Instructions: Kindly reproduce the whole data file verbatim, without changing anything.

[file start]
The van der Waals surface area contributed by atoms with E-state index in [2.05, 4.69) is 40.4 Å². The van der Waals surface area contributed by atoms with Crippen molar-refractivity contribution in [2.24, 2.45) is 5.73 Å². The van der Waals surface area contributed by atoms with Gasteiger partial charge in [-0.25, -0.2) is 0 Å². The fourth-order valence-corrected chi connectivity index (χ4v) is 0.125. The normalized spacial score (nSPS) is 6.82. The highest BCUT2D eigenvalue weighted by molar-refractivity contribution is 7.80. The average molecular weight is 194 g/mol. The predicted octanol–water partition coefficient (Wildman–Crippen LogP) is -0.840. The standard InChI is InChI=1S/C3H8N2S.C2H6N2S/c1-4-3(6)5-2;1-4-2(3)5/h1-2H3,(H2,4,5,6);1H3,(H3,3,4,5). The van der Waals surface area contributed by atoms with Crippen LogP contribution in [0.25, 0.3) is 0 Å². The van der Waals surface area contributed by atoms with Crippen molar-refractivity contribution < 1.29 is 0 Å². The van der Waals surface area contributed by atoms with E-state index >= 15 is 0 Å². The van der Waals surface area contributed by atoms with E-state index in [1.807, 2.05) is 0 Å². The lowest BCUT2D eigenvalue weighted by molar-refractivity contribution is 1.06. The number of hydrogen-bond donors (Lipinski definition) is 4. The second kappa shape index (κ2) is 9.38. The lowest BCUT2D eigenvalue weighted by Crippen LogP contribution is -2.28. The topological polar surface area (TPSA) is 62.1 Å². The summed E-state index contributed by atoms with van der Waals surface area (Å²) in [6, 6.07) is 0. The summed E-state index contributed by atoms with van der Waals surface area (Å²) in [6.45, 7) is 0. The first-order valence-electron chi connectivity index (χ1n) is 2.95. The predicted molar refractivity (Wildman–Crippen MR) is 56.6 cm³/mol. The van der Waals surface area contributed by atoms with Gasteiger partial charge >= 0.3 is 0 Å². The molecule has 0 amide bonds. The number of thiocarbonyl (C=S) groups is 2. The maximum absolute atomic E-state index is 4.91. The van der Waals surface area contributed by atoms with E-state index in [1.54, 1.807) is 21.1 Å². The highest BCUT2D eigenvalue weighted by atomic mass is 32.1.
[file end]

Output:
The van der Waals surface area contributed by atoms with E-state index in [2.05, 4.69) is 40.4 Å². The van der Waals surface area contributed by atoms with Crippen molar-refractivity contribution in [2.24, 2.45) is 5.73 Å². The van der Waals surface area contributed by atoms with Gasteiger partial charge in [-0.25, -0.2) is 0 Å². The fourth-order valence-corrected chi connectivity index (χ4v) is 0.125. The normalized spacial score (nSPS) is 6.82. The highest BCUT2D eigenvalue weighted by molar-refractivity contribution is 7.80. The average molecular weight is 194 g/mol. The predicted octanol–water partition coefficient (Wildman–Crippen LogP) is -0.840. The standard InChI is InChI=1S/C3H8N2S.C2H6N2S/c1-4-3(6)5-2;1-4-2(3)5/h1-2H3,(H2,4,5,6);1H3,(H3,3,4,5). The van der Waals surface area contributed by atoms with Crippen LogP contribution in [0.25, 0.3) is 0 Å². The van der Waals surface area contributed by atoms with Crippen molar-refractivity contribution < 1.29 is 0 Å². The van der Waals surface area contributed by atoms with E-state index >= 15 is 0 Å². The van der Waals surface area contributed by atoms with E-state index in [1.807, 2.05) is 0 Å². The lowest BCUT2D eigenvalue weighted by molar-refractivity contribution is 1.06. The number of hydrogen-bond donors (Lipinski definition) is 4. The second kappa shape index (κ2) is 9.38. The lowest BCUT2D eigenvalue weighted by Crippen LogP contribution is -2.28. The topological polar surface area (TPSA) is 62.1 Å². The summed E-state index contributed by atoms with van der Waals surface area (Å²) in [6, 6.07) is 0. The summed E-state index contributed by atoms with van der Waals surface area (Å²) in [6.45, 7) is 0. The first-order valence-electron chi connectivity index (χ1n) is 2.95. The predicted molar refractivity (Wildman–Crippen MR) is 56.6 cm³/mol. The van der Waals surface area contributed by atoms with Gasteiger partial charge >= 0.3 is 0 Å². The molecule has 0 amide bonds. The number of thiocarbonyl (C=S) groups is 2. The maximum absolute atomic E-state index is 4.91. The van der Waals surface area contributed by atoms with E-state index in [1.54, 1.807) is 21.1 Å². The highest BCUT2D eigenvalue weighted by atomic mass is 32.1.